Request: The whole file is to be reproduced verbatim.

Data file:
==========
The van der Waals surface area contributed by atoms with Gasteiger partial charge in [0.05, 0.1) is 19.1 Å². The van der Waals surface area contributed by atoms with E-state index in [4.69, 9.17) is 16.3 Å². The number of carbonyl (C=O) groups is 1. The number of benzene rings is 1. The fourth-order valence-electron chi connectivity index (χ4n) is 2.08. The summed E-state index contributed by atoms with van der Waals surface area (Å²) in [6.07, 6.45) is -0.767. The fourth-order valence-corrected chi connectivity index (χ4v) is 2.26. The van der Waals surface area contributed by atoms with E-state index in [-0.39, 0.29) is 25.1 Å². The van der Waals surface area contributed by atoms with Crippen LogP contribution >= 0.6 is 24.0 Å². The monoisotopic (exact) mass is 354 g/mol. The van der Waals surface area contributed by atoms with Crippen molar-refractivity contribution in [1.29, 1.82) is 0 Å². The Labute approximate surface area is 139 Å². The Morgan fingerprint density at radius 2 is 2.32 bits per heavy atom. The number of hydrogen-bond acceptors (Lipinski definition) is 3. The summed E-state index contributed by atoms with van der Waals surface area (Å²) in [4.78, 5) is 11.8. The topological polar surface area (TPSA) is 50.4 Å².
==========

The van der Waals surface area contributed by atoms with Gasteiger partial charge in [0.05, 0.1) is 19.1 Å². The van der Waals surface area contributed by atoms with E-state index in [4.69, 9.17) is 16.3 Å². The number of carbonyl (C=O) groups is 1. The number of benzene rings is 1. The fourth-order valence-electron chi connectivity index (χ4n) is 2.08. The summed E-state index contributed by atoms with van der Waals surface area (Å²) in [6.07, 6.45) is -0.767. The fourth-order valence-corrected chi connectivity index (χ4v) is 2.26. The van der Waals surface area contributed by atoms with E-state index in [-0.39, 0.29) is 25.1 Å². The van der Waals surface area contributed by atoms with Crippen LogP contribution >= 0.6 is 24.0 Å². The monoisotopic (exact) mass is 354 g/mol. The van der Waals surface area contributed by atoms with Crippen molar-refractivity contribution in [1.29, 1.82) is 0 Å². The Labute approximate surface area is 139 Å². The Morgan fingerprint density at radius 2 is 2.32 bits per heavy atom. The number of hydrogen-bond acceptors (Lipinski definition) is 3. The summed E-state index contributed by atoms with van der Waals surface area (Å²) in [4.78, 5) is 11.8. The topological polar surface area (TPSA) is 50.4 Å².